Reports of the extinction of millions of species on Earth have been greatly exaggerated, a team of scientists has said. In the past scientists have warned that up to five per cent of species are at risk of dying-out as a result of climate change, deforestation and development.
But a new analysis by the University of New Zealand found that this figure was five times greater than reality because the number of animals living in the wild in the first place had been over estimated.
This meant that conservationists assumed that rates of decline were much faster, as they were starting from a higher point.
In fact the rate of extinction is much slower, with just one per cent of animals in danger of dying out globally.
Writer Mark Twain famously responded to the news that his obituary had appeared in the New York Journal by saying: “The reports of my death are greatly exaggerated.”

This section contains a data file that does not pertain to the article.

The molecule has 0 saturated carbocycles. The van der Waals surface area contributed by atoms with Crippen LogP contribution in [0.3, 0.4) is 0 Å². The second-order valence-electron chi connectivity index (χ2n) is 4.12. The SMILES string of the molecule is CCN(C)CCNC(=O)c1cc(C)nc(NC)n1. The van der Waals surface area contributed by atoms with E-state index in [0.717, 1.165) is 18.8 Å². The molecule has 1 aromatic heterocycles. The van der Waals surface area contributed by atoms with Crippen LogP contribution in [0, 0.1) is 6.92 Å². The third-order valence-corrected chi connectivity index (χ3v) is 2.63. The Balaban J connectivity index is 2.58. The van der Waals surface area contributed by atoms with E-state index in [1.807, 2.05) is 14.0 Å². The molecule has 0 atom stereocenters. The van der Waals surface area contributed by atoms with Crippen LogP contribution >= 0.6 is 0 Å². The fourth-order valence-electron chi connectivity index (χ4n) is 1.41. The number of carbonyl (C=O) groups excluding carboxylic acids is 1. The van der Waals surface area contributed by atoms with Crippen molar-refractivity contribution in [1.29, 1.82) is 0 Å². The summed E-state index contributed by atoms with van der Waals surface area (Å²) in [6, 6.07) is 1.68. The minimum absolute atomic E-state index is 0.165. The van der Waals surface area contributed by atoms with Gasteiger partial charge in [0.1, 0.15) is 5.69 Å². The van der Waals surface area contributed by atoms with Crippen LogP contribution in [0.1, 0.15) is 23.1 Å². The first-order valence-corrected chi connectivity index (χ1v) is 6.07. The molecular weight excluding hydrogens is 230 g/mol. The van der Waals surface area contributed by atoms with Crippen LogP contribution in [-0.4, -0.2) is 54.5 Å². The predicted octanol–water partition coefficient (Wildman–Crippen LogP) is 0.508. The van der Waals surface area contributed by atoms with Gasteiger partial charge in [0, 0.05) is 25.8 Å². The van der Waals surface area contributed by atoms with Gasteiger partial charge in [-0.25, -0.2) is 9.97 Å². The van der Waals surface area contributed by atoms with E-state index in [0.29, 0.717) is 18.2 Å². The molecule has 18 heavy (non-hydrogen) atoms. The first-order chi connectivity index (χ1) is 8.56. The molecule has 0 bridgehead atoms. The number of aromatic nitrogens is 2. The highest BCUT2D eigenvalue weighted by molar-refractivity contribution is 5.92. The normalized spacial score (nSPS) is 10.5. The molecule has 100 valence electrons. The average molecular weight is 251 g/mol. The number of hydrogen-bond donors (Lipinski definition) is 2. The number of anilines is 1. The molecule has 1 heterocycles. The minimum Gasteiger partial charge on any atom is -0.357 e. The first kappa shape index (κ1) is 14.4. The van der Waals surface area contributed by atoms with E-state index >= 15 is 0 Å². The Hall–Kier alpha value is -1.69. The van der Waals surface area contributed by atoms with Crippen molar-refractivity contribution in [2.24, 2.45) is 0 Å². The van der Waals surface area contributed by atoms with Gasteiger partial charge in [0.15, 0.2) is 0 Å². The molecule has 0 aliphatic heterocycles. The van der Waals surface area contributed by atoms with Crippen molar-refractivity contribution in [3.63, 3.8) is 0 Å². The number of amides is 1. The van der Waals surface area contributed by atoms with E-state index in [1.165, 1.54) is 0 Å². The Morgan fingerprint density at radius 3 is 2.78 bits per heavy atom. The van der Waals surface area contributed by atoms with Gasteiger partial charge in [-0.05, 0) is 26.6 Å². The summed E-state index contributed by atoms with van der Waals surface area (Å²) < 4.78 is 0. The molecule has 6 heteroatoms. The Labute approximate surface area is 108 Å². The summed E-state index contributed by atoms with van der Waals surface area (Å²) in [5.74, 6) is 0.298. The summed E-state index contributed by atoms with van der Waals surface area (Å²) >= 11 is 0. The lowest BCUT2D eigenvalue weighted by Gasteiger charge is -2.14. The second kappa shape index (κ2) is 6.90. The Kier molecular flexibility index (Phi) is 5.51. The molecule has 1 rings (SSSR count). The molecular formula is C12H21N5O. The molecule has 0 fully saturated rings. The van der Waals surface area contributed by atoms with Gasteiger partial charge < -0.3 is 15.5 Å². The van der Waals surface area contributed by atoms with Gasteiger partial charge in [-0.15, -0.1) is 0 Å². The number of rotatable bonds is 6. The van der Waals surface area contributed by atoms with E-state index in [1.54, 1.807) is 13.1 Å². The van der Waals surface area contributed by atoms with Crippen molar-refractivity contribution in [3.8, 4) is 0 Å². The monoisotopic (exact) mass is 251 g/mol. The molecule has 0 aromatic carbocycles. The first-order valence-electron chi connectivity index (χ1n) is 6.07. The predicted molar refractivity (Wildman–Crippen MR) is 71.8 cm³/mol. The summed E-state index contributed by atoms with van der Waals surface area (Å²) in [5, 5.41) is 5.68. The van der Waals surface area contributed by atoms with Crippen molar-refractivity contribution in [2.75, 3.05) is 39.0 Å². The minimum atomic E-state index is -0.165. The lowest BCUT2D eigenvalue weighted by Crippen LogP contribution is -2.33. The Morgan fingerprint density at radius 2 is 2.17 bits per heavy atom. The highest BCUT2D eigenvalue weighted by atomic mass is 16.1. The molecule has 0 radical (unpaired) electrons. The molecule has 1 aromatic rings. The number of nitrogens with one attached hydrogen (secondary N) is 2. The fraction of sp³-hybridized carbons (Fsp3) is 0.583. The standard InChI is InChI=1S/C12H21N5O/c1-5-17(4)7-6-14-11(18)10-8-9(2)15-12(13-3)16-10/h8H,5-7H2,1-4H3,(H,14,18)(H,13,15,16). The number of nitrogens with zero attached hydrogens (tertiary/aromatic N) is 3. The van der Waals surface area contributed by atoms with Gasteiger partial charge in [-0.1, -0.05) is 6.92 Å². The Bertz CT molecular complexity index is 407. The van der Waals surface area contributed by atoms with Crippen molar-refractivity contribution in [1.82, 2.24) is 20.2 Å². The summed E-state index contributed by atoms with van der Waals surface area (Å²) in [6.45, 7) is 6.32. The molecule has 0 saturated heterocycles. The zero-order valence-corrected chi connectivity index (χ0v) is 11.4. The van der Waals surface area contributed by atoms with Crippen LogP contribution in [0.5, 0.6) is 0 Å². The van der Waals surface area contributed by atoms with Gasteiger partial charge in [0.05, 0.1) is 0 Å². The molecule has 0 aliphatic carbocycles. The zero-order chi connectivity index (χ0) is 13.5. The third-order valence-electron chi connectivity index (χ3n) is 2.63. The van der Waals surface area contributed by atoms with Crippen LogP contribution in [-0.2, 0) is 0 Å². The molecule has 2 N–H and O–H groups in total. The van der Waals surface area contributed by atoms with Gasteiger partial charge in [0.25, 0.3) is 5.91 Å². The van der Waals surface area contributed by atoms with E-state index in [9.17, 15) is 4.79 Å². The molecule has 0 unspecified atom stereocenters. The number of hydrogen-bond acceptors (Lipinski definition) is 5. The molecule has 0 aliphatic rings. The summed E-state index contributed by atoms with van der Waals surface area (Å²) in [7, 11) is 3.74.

Writing in the journal Science, the researchers calculate that there are around five million species of plants and animals on Earth, of which 1.5 million have been named.
This is far fewer than some other estimates, which put the figure as high as 100 million.
If a habitat is thought to contain more animals than it does, this can easily lead to a mistaken idea of how quickly they are disappearing.
Finding 500 members of a species in a population estimated to top 1,000 would indicate a more than 50 per cent decline.
But if the population was actually 500 in the first place, the loss rate falls to zero.
Professor Mark Costello, from the University of Auckland in New Zealand, said that globally, around one per cent of species are likely to be vanishing per decade rather than the five per cent figure some experts have proposed.
“Our findings are potentially good news for the conservation of global biodiversity,” said lead scientist